At this point, you’re either nicely settled into the 1 minute meditations and feeling like you could take on more time because the sessions are too short, or you find yourself wondering when the timer will go off. There are a couple of different choices you could make here, all of which are equally valid:
If you feel ready for more time, increment the session length. Calm’s timer intervals go 1, 2, 5, 10, 15, 20, 25, 30 minutes (…etc. Calm also does an 8 hour timed meditation that I suspect is more for sleep than for actual meditation). Consider this the “check-in” method. Doesn’t matter if you managed to have a focused session or you find yourself ten million miles away when the bell chimes. I have seen comments like “It’s called meditation _practice_, not meditation perfect” which is kind of a dad joke but also true.
If you keep thinking “are we done yet?” try replacing the timer with a stopwatch. That is, instead of having something count down from an arbitrary period of time, have it count up–and give yourself permission to finish your session when you feel done. This was a trick I used to get myself to sit for my first sessions that were longer than 10 minutes. It is also useful because it lets you get a feel for what the best sessions could be like, when you get into the flow of returning to the breath and aren’t worrying about when the timer will go off.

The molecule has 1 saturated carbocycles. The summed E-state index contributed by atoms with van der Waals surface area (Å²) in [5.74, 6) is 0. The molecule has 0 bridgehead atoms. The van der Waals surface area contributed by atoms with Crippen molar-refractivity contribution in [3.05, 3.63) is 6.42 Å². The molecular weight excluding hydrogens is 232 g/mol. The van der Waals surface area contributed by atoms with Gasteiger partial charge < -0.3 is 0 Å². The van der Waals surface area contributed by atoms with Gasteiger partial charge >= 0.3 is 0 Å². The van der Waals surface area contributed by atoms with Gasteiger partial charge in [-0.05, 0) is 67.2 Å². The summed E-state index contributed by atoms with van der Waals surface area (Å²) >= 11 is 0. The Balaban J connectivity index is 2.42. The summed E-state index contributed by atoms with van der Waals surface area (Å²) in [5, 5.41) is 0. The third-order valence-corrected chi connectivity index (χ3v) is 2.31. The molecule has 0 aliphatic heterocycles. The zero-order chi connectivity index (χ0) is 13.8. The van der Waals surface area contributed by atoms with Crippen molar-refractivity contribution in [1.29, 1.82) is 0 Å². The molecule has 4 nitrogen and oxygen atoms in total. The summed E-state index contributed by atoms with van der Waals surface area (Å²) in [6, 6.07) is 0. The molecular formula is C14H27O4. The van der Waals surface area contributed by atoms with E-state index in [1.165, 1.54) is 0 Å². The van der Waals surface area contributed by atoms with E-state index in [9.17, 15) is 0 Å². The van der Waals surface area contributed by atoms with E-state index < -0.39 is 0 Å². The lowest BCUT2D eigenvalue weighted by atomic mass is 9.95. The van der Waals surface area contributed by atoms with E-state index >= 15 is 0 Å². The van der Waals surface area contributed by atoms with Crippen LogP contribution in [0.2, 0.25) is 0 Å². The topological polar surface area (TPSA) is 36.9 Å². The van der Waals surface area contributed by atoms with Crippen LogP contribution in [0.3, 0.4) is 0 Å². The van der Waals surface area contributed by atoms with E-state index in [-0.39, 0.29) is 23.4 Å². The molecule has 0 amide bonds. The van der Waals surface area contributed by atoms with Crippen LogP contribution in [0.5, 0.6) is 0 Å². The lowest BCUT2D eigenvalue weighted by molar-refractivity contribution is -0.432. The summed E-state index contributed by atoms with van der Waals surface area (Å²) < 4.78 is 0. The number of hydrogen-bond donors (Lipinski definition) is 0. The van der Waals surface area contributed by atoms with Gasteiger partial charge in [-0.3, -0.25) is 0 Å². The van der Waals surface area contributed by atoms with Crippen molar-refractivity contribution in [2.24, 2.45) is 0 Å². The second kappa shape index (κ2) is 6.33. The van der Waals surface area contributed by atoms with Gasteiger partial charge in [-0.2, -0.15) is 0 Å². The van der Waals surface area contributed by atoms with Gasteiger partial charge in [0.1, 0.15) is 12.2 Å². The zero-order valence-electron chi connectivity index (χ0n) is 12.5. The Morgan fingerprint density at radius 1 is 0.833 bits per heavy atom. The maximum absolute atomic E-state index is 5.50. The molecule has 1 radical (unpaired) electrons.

Try the stopwatch, but with intermediary chimes. Calm has an “open ended meditation” feature that lets you choose intervals for a bell to chime. The intervals are useful reminders to check in on where you are–are you watching your breath? (In my case, hardly ever–and the chimes are a cue for me to get back on track.) However, Calm’s intervals are set at 2 minute lengths. If 2 minutes is too long, Spotify (free!) has an album that does 10 minute sessions in shorter intervals:
Troubleshooting your meditation session:
Posture: Classical meditation has the practitioner sitting cross-legged, often on a pillow. If you can do that, great! If you can’t, great! You can also meditate while sitting in a normal chair, which helps decrease the likelihood that you’ll finish your meditation session and realize that your feet have fallen asleep. If you have terrible posture and sitting for meditation causes you stress, try lying down and doing your session that way! (I usually assume the corpse pose from yoga: feet relaxed apart from each other, hands a little ways out from the body with palms facing skyward, chin relaxed but lifted for easy breathing.)